GP workforce is shrinking, says NHS

Medical training places left unfilled as pressure mounts on general practice

There is a GP workforce crisis in England, says the NHS. In a report titled ‘Securing the Future GP Workforce’, it concludes that the crisis ‘must be addressed immediately’ and that ‘evidence is also emerging that the GP workforce is now shrinking rather than growing’.

This year’s census of GPs shows that there are 356 fewer than last year, and in  some regions, only 60 per cent of places for GP training were filled.

The problem is compounded by a growing number of trained GPs leaving the workforce. According to the General Medical Council, the number of GPs in England applying for paperwork to emigrate doubled from 266 in 2009 to 529 in 2013.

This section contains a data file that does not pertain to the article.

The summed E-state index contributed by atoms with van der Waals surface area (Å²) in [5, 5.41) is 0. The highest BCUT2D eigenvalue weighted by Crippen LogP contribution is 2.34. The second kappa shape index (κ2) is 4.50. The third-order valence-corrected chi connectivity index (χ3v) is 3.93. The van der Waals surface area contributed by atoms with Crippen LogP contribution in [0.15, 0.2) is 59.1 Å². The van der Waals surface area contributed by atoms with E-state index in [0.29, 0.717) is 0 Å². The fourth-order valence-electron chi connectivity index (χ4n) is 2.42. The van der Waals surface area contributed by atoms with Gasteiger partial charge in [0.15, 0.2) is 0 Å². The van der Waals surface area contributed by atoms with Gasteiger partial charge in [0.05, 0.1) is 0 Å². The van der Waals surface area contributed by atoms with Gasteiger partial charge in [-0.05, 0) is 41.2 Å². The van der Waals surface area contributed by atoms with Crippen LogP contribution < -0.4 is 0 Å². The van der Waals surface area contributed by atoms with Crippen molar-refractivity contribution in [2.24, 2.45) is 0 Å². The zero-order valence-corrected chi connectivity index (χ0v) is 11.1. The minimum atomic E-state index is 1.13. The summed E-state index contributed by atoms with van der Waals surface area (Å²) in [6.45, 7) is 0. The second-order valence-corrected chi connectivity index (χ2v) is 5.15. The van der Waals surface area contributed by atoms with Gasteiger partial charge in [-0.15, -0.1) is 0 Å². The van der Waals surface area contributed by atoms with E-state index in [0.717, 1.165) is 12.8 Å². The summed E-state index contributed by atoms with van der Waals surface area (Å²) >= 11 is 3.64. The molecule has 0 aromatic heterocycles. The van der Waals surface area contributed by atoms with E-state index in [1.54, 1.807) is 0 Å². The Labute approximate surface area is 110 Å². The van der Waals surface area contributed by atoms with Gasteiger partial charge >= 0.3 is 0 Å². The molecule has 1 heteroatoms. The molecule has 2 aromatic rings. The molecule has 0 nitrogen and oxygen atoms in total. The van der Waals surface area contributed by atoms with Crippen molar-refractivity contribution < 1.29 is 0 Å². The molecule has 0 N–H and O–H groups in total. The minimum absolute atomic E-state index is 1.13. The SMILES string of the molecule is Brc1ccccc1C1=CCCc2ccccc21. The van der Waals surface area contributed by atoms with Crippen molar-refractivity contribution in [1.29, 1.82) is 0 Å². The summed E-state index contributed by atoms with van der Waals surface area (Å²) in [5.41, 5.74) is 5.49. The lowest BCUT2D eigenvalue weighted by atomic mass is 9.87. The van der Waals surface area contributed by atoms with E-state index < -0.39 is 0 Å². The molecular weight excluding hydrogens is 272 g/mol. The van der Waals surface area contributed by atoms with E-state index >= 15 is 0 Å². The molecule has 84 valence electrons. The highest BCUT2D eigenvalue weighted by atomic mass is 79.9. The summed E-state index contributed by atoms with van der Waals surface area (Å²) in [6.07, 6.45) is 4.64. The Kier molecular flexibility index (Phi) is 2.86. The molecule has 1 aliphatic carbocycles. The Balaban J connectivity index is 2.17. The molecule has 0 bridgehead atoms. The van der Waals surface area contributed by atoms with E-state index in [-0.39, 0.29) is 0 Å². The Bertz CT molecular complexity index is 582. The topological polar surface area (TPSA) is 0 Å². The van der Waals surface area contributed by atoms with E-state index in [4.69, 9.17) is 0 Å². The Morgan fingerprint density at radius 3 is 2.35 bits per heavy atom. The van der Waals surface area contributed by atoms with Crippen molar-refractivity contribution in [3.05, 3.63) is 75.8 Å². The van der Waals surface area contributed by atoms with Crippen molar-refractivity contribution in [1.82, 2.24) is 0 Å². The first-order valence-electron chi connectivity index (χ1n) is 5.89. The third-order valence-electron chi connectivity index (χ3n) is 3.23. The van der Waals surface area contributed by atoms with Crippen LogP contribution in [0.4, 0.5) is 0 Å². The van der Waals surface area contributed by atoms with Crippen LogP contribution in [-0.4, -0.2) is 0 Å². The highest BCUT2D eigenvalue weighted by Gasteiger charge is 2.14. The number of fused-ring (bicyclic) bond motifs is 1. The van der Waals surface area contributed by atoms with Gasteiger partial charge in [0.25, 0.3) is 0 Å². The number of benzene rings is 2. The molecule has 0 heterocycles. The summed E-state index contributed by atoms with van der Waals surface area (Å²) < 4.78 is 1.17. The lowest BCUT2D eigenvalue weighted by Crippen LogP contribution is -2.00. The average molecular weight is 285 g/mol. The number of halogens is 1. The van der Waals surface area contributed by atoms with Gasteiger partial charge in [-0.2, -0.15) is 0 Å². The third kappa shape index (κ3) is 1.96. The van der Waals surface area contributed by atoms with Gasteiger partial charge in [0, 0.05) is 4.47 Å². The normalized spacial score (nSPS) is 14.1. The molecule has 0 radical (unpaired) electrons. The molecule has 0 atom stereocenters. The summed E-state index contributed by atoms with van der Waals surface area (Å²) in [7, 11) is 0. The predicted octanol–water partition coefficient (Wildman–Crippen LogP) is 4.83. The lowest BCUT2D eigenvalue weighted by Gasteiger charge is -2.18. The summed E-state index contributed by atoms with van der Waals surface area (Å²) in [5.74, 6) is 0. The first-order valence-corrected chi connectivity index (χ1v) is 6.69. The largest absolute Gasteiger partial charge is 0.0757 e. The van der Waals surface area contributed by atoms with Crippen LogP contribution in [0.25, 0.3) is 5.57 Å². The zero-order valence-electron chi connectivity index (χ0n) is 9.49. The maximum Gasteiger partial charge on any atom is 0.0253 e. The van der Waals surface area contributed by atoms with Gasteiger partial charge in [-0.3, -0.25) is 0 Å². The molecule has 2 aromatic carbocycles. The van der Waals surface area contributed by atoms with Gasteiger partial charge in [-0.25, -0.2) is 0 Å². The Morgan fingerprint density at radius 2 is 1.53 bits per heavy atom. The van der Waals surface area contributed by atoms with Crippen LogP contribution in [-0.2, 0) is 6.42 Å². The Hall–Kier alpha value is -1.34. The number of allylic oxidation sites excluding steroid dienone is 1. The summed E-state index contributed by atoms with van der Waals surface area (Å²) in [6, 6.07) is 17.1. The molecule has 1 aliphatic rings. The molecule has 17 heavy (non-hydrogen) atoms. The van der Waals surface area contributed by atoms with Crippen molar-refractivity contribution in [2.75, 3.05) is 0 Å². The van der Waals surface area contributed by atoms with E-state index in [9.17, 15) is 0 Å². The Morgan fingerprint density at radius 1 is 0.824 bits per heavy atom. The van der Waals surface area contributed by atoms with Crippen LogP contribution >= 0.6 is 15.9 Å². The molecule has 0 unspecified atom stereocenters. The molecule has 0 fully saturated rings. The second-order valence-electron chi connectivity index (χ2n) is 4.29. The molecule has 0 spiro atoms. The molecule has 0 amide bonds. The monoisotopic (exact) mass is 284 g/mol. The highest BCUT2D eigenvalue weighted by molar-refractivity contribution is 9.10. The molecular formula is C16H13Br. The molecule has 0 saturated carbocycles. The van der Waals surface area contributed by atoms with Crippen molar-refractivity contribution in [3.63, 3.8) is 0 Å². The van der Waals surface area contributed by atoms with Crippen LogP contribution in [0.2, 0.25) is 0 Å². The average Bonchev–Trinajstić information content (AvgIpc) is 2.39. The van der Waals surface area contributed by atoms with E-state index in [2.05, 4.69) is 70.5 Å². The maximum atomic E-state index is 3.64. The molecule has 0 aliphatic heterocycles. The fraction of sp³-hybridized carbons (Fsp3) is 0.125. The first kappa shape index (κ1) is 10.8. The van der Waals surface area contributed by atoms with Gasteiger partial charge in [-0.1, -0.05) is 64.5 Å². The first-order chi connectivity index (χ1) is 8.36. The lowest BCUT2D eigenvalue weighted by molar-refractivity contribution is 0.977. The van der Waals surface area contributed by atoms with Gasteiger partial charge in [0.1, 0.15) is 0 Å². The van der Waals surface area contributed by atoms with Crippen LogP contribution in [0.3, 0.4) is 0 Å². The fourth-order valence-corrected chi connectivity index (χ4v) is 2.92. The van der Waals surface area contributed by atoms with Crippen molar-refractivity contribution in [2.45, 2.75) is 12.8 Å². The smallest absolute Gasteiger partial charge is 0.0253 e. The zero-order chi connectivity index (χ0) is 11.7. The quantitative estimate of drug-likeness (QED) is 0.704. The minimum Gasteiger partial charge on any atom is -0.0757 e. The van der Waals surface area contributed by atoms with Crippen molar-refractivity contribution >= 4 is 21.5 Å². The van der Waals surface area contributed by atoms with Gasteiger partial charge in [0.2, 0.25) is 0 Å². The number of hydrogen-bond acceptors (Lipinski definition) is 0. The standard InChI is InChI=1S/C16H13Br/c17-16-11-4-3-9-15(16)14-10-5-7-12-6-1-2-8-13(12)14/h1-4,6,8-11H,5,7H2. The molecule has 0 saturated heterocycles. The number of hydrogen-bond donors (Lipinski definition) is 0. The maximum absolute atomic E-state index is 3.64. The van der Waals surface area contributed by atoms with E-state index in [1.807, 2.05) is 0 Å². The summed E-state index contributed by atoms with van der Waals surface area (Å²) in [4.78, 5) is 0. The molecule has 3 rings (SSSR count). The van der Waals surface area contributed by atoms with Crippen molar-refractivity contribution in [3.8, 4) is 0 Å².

Labour’s shadow Health minister Jamie Reed said:

 “Patients struggle for appointments as the number of GPs falls under David Cameron. Medical students are put off by the intolerable pressure ministers have placed on general practice. While twice as many GPs are emigrating and 60 per cent are considering early retirement. 

“David Cameron scrapped Labour’s guarantee of a GP appointment within 48 hours and now a million people turn to A&E when they can’t see their GP – a root cause of the Tory A&E crisis. That’s why the next Labour government will invest an extra £2.5 billion a year to recruit 8,000 more GPs and 20,000 nurses.”

Like this article? Sign up to Left Foot Forward's weekday email for the latest progressive news and comment - and support campaigning journalism by making a donation today.